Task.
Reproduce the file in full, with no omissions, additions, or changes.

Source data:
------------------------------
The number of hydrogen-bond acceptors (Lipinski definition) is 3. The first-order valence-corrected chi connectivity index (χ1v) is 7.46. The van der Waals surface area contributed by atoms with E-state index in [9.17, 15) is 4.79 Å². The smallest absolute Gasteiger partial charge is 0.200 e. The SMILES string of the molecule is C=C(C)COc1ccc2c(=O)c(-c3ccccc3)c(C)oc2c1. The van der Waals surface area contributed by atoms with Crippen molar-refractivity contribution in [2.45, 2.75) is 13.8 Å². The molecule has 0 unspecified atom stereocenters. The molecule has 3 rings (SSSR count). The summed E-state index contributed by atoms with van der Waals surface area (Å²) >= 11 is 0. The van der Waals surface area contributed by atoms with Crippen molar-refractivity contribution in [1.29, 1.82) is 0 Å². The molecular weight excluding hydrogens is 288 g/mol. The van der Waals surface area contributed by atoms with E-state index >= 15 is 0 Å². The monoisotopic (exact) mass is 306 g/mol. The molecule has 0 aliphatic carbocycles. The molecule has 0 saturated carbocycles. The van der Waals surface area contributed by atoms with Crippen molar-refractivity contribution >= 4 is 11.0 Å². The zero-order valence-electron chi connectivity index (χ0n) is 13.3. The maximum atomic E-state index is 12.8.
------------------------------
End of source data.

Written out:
The number of hydrogen-bond acceptors (Lipinski definition) is 3. The first-order valence-corrected chi connectivity index (χ1v) is 7.46. The van der Waals surface area contributed by atoms with E-state index in [9.17, 15) is 4.79 Å². The smallest absolute Gasteiger partial charge is 0.200 e. The SMILES string of the molecule is C=C(C)COc1ccc2c(=O)c(-c3ccccc3)c(C)oc2c1. The van der Waals surface area contributed by atoms with Crippen molar-refractivity contribution in [2.45, 2.75) is 13.8 Å². The molecule has 0 unspecified atom stereocenters. The molecule has 3 rings (SSSR count). The summed E-state index contributed by atoms with van der Waals surface area (Å²) >= 11 is 0. The van der Waals surface area contributed by atoms with Crippen molar-refractivity contribution in [1.29, 1.82) is 0 Å². The molecular weight excluding hydrogens is 288 g/mol. The van der Waals surface area contributed by atoms with E-state index >= 15 is 0 Å². The monoisotopic (exact) mass is 306 g/mol. The molecule has 0 aliphatic carbocycles. The molecule has 0 saturated carbocycles. The van der Waals surface area contributed by atoms with Crippen molar-refractivity contribution >= 4 is 11.0 Å². The zero-order valence-electron chi connectivity index (χ0n) is 13.3. The maximum atomic E-state index is 12.8.